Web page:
We have just had a baby. Do all newborns need to undergo vision screening?

The simple answer is – in some cases. The paediatrician usually does a ‘well baby’ check and it includes the red reflex check. Red reflex means seeing a red glow when shining a light from a specific instrument on the eye. The light passes through the front of the eye and reflects from the retina, giving a red appearance. This means that the pathway of light is unobstructed.

The absence of red reflex means that there is something obstructing the visual pathway – most commonly a cataract in a newborn. Less commonly, there could be problems at the back of the eye called the retina.

We are conducting a pilot study in which we are checking all newborn babies for potential pathology and have found that 1 per cent of the population had extreme refractive errors and have required corrective glasses.

More specifically, we have identified premature babies as a special concern in this region when it comes to vision-related problems, because of their particular vulnerability to retinopathy of prematurity (ROP). As a result, early screening is essential, with an eye examination for all premature babies to detect the condition, before leaving hospital.

ROP is a potentially blinding condition that affects premature babies and is one of the most common causes of visual loss in childhood. According to the American Academy of Ophthalmology, some countries in the region including in the GCC, have a severe incidence of ROP. Worldwide, every year, an estimated 15 million babies are born preterm (before 37 completed weeks of gestation), and this number is rising.

A full-term pregnancy has a gestation of 38–42 weeks. ROP primarily affects premature infants weighing about 1.5 kilograms or less that are born earlier than 31 weeks of gestation. The smaller a baby is at birth, the more likely the baby is to develop ROP, which usually develops in both eyes and if severe, can lead to lifelong visual impairment and blindness.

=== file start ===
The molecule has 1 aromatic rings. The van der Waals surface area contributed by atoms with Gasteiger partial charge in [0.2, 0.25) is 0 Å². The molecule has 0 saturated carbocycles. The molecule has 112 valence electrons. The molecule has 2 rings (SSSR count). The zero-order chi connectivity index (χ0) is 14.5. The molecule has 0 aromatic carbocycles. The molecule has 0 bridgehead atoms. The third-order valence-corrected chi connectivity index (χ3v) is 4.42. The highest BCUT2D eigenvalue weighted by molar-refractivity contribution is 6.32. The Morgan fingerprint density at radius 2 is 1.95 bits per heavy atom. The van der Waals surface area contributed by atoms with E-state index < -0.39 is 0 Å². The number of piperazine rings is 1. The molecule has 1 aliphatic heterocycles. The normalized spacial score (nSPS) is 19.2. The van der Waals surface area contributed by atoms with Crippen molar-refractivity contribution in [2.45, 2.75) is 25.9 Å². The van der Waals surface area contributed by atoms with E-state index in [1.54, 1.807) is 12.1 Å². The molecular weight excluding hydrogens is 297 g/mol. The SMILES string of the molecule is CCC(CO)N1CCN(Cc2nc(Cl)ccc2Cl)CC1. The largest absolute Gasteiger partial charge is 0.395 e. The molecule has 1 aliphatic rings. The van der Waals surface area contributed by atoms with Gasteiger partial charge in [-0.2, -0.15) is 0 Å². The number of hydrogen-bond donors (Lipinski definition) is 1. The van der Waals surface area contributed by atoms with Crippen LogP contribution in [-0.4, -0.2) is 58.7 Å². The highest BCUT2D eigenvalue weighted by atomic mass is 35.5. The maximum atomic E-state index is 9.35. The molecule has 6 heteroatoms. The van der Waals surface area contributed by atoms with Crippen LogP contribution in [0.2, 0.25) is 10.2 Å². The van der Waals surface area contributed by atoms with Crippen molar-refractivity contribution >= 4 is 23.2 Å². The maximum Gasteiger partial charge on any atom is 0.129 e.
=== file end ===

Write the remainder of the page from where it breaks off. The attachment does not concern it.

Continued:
With the improving standard of neonatal care in the region, we are able to identify more premature babies and so more potential complications of preterm birth, including vision problems, such as ROP, which still remains a serious threat to the vision of babies. The condition is potentially preventable, subject to early screening and timely treatment, which is the key to the successful management of ROP.

Parents should be aware of the importance of early eye screening and parents of premature babies should request an eye test before they are discharged from hospital. These babies also need regular eye check-ups even after they are discharged from hospital, as they are at high risk of developing other vision abnormalities later in life, such as retinal detachment, myopia (nearsightedness), strabismus (crossed eyes), amblyopia (lazy eye), and glaucoma.

The good news is that many of these eye problems can also be treated or controlled.

Dr Irfan Khan is consultant ophthalmologist at Moorfields Eye Hospital Dubai